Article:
In the Spring of 1996, after the completion of the calendar for the first year, the activities directors gathered again, this time on the campus of the United World College in Singapore, to further develop the SEASAC bylaws and plan events for the 1996-97 school year. The directors were similar in their vision and purpose for what the organization can do to benefit all member schools, and also of the mind to reach out to more schools. The current member schools left the meetings enthusiastic about the possibilities for the second year.
Due to personal reasons, I had decided to return to the USA the following year, thus fulfilling my service at the Surabaya International School and humbled to be a part of the creation of a conference of schools that has lasted 25 years now. While a little nervous to depart after the first year, I was entirely confident that the organizing team had everything under control. While the germination of SEASAC may have begun in Surabaya, the planting, seeding, and growth have been a team effort between all member schools. We all desired developing such international opportunities for our students and thus came together in a whole-hearted, cooperative effort.
A quarter century later, the South East Asia Student Activities Conference has grown impressively throughout the region. Sixteen members schools come from Hong Kong, Indonesia, Malaysia, Myanmar, Singapore, Thailand, and Vietnam.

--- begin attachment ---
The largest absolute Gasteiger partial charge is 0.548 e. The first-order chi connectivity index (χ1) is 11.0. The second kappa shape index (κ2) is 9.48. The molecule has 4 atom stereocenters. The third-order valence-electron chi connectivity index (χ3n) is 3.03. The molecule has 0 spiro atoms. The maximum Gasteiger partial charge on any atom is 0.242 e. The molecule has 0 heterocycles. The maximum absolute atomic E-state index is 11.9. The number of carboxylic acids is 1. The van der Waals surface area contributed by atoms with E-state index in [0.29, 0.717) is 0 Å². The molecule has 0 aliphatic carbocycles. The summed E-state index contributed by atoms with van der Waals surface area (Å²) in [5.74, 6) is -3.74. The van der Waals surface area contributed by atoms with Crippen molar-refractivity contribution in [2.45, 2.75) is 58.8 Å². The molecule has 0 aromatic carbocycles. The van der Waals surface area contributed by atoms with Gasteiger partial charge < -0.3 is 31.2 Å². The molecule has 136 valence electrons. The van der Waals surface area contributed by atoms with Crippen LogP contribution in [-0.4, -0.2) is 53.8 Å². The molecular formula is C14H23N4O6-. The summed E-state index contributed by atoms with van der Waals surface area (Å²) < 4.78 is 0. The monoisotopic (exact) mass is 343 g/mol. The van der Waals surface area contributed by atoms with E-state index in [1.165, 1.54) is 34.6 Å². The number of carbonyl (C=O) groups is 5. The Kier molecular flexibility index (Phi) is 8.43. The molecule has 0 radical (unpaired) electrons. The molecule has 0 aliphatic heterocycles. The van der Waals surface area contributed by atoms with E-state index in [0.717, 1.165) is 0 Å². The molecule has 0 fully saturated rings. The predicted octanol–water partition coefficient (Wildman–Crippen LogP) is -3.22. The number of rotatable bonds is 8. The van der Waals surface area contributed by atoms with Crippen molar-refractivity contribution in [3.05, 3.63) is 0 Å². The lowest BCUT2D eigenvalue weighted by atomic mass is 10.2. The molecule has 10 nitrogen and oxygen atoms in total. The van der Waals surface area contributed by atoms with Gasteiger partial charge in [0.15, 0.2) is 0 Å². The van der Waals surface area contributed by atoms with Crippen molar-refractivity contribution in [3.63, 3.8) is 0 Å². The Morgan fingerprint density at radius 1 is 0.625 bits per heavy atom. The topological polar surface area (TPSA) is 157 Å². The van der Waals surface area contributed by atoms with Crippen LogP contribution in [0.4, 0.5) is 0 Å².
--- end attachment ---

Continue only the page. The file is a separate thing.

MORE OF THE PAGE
I want to congratulate all the activities/athletic directors who have served on the SEASAC organizing committee for the last 25 years. All success is a result of their detailed planning and preparation. Much appreciation also goes to the member schools, coaches and supervisors, parents and students for their commitment to the effort and teamwork essential for the development of a thriving, international association of schools.
I offer my best wishes for all those committed to the ongoing success of a premier international organization of schools dedicated to young people and fostering their committment to excellence, social and cultural interaction, and in appreciating the rights, dignity, and worth of every person.
Dave Rojeck, Ph.D.
Canadian International School of Hong Kong – CDNIS Timberwolves from Hong Kong
British School Jakarta – BSJ Bulldogs from Jakarta
Garden International School – GIS Dragons from KL
Mont’Kiara International School – MKIS Tigers from KL
The Alice Smith School – KLASS Lions from KL
International School Yangon – ISY Chintes from Yangon
Australian School Singapore – AIS Sharks from Singapore
Stamford American International School – SAIS Lions from Singapore
Tanglin Trust School – TTS Merlions from Singapore
UWC South East Asia – Dover Campus – UWCD Phoenix from Singapore
UWC South East Asia – East Campus – UWCE Dragons from Singapore
Harrow International School – HIS Lions from Bangkok
NIST International School – NIST Falcons from Bangkok
Bangkok Patana School – BPS Tigers for Bangkok
Ruamrudee International School – RIS Phoenix from Bangkok
Saigon South International School – SSIS Dragons from HCMC